While the events centre saga continues, it was interesting that one of these events took place under the shadows of the new student accommodation that has shot up next to the proposed site on South Main Street. Last weekend, Bishop Lucey Park hosted a multicultural family day and it was a wonderful celebration of the different communities in Cork.
The New Communities Partnership (NCP) put together the event, celebrating the different cultures with music, dance, food, and entertainment from all corners of the world. There have always been different communities from all over the world living in Cork, but it only became really pronounced at the turn of this century, when Ireland’s economy became relatively strong.
Ireland’s emigration tradition continues and it’s been a huge part of the fabric of our nation, and there are far more people of Irish descent living abroad than here.
It has been interesting to see us welcoming lots of immigrants from other countries in the last 20 years. There is still a certain element of scaremongering whenever we receive immigrants, but overall most Irish people are welcoming and most immigrants end up feeling part of our own community. This is not always visible and events such as last Saturday’s are important in helping further integration and understanding and they help build friendships too. Many of these different communities are bringing up their kids as Irish, but it’s important for any migrants to keep a hold of their own cultural traditions from their mother country.
Sometimes the cultural clash in Ireland leads to exciting new melting pots of music and art and some of the acts performing last Saturday combined music from abroad with Irish music. Some of the strongest music communities of the world, such as London and New York, are built on these melting pots and culture clashes and in Cork you can already see how this benefiting us across multiple spectrums, from sport to music and from arts to culture.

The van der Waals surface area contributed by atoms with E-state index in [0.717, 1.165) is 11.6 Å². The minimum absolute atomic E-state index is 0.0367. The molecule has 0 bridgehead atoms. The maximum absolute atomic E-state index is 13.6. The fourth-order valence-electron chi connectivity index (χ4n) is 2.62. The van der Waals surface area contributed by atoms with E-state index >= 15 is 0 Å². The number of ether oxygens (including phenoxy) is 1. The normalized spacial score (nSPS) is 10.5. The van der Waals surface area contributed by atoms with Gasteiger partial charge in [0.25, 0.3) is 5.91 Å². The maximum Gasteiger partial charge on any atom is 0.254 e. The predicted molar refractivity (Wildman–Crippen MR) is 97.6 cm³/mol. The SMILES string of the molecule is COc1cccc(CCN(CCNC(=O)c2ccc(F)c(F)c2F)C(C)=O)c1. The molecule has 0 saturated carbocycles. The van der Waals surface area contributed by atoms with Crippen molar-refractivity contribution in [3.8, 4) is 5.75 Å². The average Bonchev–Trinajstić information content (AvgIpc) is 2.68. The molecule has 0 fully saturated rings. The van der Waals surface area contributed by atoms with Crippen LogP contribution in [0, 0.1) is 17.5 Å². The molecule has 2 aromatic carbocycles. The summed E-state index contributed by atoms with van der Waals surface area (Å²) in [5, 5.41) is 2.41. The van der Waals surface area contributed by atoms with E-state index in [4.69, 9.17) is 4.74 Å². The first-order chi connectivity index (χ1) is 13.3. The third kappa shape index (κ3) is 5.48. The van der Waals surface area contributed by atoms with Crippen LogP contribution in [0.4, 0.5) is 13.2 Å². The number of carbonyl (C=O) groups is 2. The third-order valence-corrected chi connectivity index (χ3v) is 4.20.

In Ireland we are currently enjoying one of the best music scenes we’ve had in decades, and many of the artists making it are a product of these melting pots. Rusangano Family, Loah, Jafaris, Soule, Leo Miyagee, and Outsiders Ent are just a few, but there are hundreds more.
Last Saturday the music range was incredible. Citadel performed world music from Pakistan, Eastern Europe, and Africa, while the Light Runners brought us wonderful reggae vibes that were perfect for soaking up the early evening sunshine. The Latin American Community provided some of the most memorable performances, while Amdie and the Mexican food and dancing was amazing. China, Sudan, Jordan, France, and Brazil were also represented, and there were many other communities too, offering food and music and art and culture to very enthusiastic crowds who also enjoyed the wonderful weather. Club Ceoil from Ballyphehane performed, as did the Indian community in Cork who are always great at turning up the party atmosphere, but as always, it was very much the variety of acts that made it such a great day.
Bishop Lucey Park is a great facility and it’s possibly underused for such events, but it’s great to see the city council backing these parties. In a few weeks, Africa Day will bring a wonderful line-up to a similarly free event in Fitzgerald Park, one of many such events for Africa Week Cork 2019.
City Hall in September hosts a huge multicultural celebration and there are a number of such events taking place on an annual basis in Cork. The parks are amazing, especially in the sunshine, and free events in the middle of the city help attract people who would not get to them otherwise. This is our city after all, and it’s hard to top Cork when the sun shines.
Finally, a quick mention of congratulations to It Takes a Village festival in Trabolgan, who hosted their second annual festival in east cork this weekend. This festival is not gonna be Cork’s best kept secret for much longer, and it will be hard to top on the circuit this summer. Next year should be amazing!